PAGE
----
NEW YORK (Reuters) - An internal investigation into Wells Fargo & Co’s (WFC.N) sales scandal released on Monday found no evidence the bank had retaliated against employees who came forward about sales practice abuses, despite earlier media reports and lawsuits from ex-employees that claimed otherwise.
At least five Wells Fargo employees had sued the San Francisco-based bank or filed complaints with U.S. regulators alleging they were fired after reporting unauthorized openings of checking and credit card accounts for clients by bank employees, according to a Reuters review of lawsuits and complaints to the U.S. Labor Department.
U.S. prosecutors in San Francisco subpoenaed Yesenia Guitron, one of the highest-profile whistleblowers, in December to compel her to testify before a grand jury.
The internal report commissioned by Wells Fargo’s board and prepared by law firm Shearman & Sterling said on Monday that there was no systematic retaliation against employees who spoke out about the sales practices.
“Based on a limited review completed to date, Shearman & Sterling has not identified a pattern of retaliation against Community Bank employees who complained about sales pressures or practices,” a footnote in the report said.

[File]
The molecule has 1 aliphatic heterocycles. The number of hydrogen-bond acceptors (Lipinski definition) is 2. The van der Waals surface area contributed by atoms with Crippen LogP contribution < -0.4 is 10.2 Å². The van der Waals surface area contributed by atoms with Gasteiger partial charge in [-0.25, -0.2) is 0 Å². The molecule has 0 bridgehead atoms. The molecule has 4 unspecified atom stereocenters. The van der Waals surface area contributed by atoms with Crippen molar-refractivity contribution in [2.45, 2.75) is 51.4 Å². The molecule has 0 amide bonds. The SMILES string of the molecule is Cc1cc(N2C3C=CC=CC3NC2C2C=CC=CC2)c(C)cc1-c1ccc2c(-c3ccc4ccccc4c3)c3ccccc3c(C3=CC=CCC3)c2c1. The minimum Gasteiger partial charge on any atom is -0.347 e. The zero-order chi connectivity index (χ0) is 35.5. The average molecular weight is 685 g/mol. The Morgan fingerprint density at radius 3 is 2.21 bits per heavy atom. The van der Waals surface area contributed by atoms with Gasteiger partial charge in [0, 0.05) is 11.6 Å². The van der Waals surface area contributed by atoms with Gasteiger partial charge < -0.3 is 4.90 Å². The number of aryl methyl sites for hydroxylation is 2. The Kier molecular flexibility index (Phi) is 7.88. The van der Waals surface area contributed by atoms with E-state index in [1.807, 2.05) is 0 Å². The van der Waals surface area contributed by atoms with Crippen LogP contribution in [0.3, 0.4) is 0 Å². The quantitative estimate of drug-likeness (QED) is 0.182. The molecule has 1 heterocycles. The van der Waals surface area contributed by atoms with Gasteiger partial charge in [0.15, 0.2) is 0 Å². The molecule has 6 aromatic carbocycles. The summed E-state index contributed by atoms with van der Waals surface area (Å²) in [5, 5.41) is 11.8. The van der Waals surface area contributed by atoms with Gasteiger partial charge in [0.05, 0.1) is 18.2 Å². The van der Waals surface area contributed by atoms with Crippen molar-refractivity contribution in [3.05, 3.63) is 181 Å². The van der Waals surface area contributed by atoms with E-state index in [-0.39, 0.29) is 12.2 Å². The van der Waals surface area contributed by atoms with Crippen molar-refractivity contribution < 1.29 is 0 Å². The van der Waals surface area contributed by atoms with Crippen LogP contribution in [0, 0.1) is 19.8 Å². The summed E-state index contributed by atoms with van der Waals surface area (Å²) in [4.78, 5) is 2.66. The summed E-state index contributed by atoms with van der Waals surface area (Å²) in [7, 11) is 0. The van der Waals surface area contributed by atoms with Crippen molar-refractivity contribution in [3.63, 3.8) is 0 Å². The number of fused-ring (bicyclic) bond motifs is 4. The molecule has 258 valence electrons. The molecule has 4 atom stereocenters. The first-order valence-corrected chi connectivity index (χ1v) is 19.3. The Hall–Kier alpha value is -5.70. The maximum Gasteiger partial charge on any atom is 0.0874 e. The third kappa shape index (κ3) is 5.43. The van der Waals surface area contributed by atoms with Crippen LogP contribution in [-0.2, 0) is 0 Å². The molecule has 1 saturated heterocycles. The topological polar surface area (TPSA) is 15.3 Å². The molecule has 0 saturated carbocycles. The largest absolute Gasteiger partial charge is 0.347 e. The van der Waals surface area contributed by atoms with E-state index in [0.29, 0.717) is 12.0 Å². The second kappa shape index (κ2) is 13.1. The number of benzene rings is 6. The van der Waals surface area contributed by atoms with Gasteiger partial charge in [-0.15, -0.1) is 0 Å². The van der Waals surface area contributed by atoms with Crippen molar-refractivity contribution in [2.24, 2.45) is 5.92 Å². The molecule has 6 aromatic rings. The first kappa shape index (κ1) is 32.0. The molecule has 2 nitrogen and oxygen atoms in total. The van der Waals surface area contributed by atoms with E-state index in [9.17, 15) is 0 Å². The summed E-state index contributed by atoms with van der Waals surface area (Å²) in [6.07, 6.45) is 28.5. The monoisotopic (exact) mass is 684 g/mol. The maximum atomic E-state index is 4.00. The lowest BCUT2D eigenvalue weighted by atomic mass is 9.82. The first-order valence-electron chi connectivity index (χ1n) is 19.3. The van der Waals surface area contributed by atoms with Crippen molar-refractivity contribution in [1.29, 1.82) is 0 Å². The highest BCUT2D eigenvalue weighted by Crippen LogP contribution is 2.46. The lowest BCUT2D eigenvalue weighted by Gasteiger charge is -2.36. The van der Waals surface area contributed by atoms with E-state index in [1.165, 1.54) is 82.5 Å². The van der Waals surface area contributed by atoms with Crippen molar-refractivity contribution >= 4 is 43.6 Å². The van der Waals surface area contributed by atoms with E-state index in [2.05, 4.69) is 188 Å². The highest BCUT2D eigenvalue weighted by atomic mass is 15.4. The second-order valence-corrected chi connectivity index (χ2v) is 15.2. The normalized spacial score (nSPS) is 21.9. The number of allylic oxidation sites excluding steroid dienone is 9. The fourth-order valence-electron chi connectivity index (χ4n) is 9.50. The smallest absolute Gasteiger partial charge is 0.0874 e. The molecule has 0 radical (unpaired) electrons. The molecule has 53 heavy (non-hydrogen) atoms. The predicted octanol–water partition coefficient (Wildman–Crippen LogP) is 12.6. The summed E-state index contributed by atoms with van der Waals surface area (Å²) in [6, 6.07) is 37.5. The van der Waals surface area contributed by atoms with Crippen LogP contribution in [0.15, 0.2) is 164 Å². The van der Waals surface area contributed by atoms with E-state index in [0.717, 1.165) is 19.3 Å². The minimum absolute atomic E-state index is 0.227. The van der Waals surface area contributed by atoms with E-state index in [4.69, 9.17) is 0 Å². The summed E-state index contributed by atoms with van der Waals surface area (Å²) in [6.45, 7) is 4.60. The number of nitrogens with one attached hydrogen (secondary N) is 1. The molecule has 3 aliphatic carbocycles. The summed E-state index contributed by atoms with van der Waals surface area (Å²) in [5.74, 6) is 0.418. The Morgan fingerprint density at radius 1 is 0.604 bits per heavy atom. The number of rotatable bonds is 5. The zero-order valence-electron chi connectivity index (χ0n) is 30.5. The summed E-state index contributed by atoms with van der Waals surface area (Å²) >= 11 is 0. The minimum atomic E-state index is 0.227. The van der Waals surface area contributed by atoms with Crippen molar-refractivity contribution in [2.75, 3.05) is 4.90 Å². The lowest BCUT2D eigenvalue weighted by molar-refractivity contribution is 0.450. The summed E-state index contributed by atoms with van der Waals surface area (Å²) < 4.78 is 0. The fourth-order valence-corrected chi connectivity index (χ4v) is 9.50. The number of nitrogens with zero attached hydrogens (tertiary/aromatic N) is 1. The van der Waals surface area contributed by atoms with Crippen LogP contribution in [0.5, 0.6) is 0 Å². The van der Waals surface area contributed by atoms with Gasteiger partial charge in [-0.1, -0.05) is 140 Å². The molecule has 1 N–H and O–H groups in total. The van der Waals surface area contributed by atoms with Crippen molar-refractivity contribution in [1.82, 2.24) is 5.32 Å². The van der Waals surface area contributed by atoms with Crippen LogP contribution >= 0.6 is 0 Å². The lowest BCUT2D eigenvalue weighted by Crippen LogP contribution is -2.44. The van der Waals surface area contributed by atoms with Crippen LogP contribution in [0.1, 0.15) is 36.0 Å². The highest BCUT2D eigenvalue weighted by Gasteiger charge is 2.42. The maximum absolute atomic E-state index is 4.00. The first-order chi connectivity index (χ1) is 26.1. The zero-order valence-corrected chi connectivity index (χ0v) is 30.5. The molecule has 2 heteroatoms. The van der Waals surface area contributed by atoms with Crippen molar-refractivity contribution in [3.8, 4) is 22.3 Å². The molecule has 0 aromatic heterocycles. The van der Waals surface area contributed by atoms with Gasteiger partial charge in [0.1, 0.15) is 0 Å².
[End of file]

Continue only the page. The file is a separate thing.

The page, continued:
The review of the cases is ongoing, the report said, and has included files for nearly 900 ex-employees who were fired within a year after calling in a tip to the bank’s ethics hotline or within a month of the bank disclosing in a $185 million settlement in September that employees had opened as many as 2 million accounts without customer permission.
In total, 5,300 employees were fired over the sales practice abuses.
Investigators found no evidence of retaliation in the cases of 11 ex-employees who were publicly identified as whistleblowers in media reports, according to the report.
Stuart Baskin, the lawyer from Shearman & Sterling who led the investigation, said the firm was still investigating reports of retaliation but that he did not expect the conclusion to change.
The report said Shearman & Sterling is completing reviews of nine employees who reported being fired after calling Wells Fargo’s ethics line phone number to submit tips about unethical sales practices.
Reporting by Elizabeth Dilts and David Henry in New York; Editing by Meredith Mazzilli